Disaster recovery back in spotlight
- By Brian Robinson
- Apr 17, 2002
New Mexico's Information Systems Division (ISD) put together its first disaster
recovery plan in the mid-1980s but, like information technology managers
in others states, New Mexico officials found themselves focusing on other
issues in the 1990s. By the end of the decade, they knew they had a lot
of work to do.
Now, after just more than a year of a focused effort to pull together
a new plan, the state is entering the final stages of a process that will
enable it to guarantee its client agencies that their systems and support
functions will be recoverable within 48 hours after any disaster.
"Because of things such as lack of resources and [the Year 2000 problem],
in the late 1990s we had begun neglecting the plan," said Tim Kisser, deputy
director of ISD (www.state.nm.us/gsd/isd).
"We were not monitoring it as aggressively as we should have been."
When the division turned its focus back to disaster recovery, it found
that some things had changed. Originally, ISD had managed much of the state
agencies' IT needs centrally through its mainframe-based data center. Conceptually,
the recovery plan looked the same, but many of the relationships between
ISD and its client agencies had changed.
A big difference was that agencies had become self-sufficient for services
they had relied on ISD to provide. What had previously been centralized,
host-based e-mail, for example, now occurs in client/server environments
and is the responsibility of the agencies themselves.
The agencies still look to ISD for "large-scale stuff" such as online
processing capability for major development programs. But the division is
now more of a service provider for agencies, providing help on an as-needed
ISD is using a "building block" approach to putting its plan together,
making sure network connections are established and tested, for example,
before dealing with different operating environments.
This approach is something that should be common in most recovery planning,
said Bill Langendoerfer, the state's disaster recovery coordinator, but
is particularly appropriate to ISD's political arrangement.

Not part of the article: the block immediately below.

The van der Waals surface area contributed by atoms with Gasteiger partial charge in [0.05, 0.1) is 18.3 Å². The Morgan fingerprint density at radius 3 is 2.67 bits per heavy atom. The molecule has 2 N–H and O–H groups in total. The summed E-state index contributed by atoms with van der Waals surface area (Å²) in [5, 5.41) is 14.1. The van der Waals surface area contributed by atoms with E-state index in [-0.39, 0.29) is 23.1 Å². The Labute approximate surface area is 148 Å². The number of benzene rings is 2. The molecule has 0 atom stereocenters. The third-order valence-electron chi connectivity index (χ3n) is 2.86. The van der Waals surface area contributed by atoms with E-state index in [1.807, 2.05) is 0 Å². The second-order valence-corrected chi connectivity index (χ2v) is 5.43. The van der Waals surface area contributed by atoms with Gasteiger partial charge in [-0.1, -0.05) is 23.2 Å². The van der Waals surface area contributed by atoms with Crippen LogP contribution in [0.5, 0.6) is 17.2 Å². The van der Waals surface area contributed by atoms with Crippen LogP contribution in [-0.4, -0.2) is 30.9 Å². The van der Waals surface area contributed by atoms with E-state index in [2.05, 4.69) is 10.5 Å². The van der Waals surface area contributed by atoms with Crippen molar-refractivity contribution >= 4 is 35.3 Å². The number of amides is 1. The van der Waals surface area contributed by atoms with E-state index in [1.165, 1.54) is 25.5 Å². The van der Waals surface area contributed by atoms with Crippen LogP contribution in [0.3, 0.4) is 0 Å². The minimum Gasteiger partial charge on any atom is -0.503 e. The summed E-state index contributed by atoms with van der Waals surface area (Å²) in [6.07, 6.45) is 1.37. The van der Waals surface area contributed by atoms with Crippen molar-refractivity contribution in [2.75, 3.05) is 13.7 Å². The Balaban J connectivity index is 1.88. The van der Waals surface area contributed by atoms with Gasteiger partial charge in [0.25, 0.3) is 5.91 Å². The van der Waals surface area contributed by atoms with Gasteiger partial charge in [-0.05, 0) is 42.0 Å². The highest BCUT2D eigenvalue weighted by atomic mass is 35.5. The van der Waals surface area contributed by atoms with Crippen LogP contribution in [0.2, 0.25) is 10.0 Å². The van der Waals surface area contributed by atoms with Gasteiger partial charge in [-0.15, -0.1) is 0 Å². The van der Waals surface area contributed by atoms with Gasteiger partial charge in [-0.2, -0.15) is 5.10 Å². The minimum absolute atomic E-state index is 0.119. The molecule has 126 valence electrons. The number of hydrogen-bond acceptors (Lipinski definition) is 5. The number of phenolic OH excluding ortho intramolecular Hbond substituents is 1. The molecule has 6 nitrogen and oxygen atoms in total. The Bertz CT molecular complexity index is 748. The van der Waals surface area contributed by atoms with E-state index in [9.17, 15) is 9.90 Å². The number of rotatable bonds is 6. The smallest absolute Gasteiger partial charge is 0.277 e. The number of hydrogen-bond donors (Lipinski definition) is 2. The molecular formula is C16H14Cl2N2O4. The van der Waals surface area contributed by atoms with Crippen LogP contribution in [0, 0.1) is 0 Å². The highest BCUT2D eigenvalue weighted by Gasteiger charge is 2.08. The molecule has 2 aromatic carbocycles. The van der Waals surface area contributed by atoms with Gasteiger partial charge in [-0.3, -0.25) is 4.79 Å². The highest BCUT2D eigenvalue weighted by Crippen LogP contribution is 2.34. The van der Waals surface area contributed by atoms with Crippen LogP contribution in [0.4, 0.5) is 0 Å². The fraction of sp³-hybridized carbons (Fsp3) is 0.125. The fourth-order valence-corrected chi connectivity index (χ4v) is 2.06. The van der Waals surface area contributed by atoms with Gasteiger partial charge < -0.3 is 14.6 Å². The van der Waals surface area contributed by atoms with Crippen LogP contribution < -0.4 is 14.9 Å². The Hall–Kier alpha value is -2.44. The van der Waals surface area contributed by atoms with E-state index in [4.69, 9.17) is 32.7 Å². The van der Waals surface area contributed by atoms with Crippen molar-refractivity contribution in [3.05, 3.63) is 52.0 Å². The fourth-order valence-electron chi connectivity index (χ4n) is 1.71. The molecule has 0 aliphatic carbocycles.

"We have areas of unique specializations," he said. "The communications
folks are one, another is technical support for software, and so on. This
kind of organization allows us to test the recovery of various platforms
in one area independent of those in another, so we can see which approach
gives us the most productivity in the environment we are in."
The step-by-step approach also has a built-in error check. Each part
of the recovery plan is a key component of those that follow, so testing
one part highlights any errors and omissions that might have been made in
previous parts. Those can then be fixed before any part of the plan is called
"Once we are at the end of that process, we can be pretty confident
that we have a good plan," Langendoerfer said.
One potential sticking point has been getting the cooperation of client
agencies. Each has its own disaster plan, but they are all intimately involved
in what ISD needs to do, either because they are dependent on the division
for a particular service or have independent applications that use ISD resources.
ISD recovers the platforms the agencies depend on, while the agencies recover
All of the affected agencies have expressed interest in the ISD recovery
plan, Kisser said, although that didn't necessarily pre-ordain their enthusiasm.
"From my perspective, I knew that culture would be an issue," Kisser
said. "So we went ahead and built the infrastructure that would be necessary
for disaster recovery and when we wanted to test it for a particular application,
we put feelers out to the agencies and asked which of them were ready to
Agencies are becoming more aware of the need for disaster recovery,
Langendoerfer said, due in part to an increased focus on security brought
about by Sept. 11 and by federal mandates, such as the Health Insurance
Portability and Accountability Act.
Ultimately, the state will end up with a plan that encompasses the needs
of all of the government's agencies, Kisser said, including ISD. Although
the division is unlikely to be the governing authority for that, Kisser
does believe that the plan ISD is putting together likely will be the basis
for this statewide plan.
And that would be a sweet recognition of the effort that his organization
has put out. Disaster recovery is in many ways an undervalued facility since
"it's something no one really wants to do because there always seems something
better to be doing," Kisser said.
In this newly security-conscious world, however, perhaps it's what people
are increasingly recognizing as something they need to do.
Robinson is a freelance journalist based in Portland, Ore. He can be
reached at firstname.lastname@example.org.
Brian Robinson is a freelance writer based in Portland, Ore.